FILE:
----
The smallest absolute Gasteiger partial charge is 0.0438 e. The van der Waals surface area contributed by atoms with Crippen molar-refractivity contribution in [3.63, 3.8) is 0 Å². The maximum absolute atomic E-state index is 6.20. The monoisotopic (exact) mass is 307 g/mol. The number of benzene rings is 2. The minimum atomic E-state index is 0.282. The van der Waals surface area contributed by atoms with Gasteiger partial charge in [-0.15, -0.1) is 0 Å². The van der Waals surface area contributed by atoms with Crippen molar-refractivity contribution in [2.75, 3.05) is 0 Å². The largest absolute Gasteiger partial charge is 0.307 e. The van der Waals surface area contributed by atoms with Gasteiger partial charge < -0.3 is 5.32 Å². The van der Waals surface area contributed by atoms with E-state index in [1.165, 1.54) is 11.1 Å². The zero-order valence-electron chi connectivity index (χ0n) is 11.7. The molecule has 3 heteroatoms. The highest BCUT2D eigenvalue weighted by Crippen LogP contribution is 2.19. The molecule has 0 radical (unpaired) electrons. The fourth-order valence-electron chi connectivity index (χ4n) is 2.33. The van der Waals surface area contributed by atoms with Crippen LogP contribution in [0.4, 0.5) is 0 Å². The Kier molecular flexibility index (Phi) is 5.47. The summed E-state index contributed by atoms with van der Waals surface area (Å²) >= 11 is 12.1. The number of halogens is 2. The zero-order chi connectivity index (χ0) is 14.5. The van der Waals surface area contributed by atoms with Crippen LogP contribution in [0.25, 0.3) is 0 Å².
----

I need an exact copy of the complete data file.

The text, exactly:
The smallest absolute Gasteiger partial charge is 0.0438 e. The van der Waals surface area contributed by atoms with Crippen molar-refractivity contribution in [3.63, 3.8) is 0 Å². The maximum absolute atomic E-state index is 6.20. The monoisotopic (exact) mass is 307 g/mol. The number of benzene rings is 2. The minimum atomic E-state index is 0.282. The van der Waals surface area contributed by atoms with Gasteiger partial charge in [-0.15, -0.1) is 0 Å². The van der Waals surface area contributed by atoms with Crippen molar-refractivity contribution in [2.75, 3.05) is 0 Å². The largest absolute Gasteiger partial charge is 0.307 e. The van der Waals surface area contributed by atoms with Gasteiger partial charge < -0.3 is 5.32 Å². The van der Waals surface area contributed by atoms with E-state index in [1.165, 1.54) is 11.1 Å². The zero-order valence-electron chi connectivity index (χ0n) is 11.7. The molecule has 3 heteroatoms. The highest BCUT2D eigenvalue weighted by Crippen LogP contribution is 2.19. The molecule has 0 radical (unpaired) electrons. The fourth-order valence-electron chi connectivity index (χ4n) is 2.33. The van der Waals surface area contributed by atoms with Crippen LogP contribution in [0.4, 0.5) is 0 Å². The Kier molecular flexibility index (Phi) is 5.47. The summed E-state index contributed by atoms with van der Waals surface area (Å²) >= 11 is 12.1. The number of halogens is 2. The zero-order chi connectivity index (χ0) is 14.5. The van der Waals surface area contributed by atoms with Crippen LogP contribution in [0.25, 0.3) is 0 Å².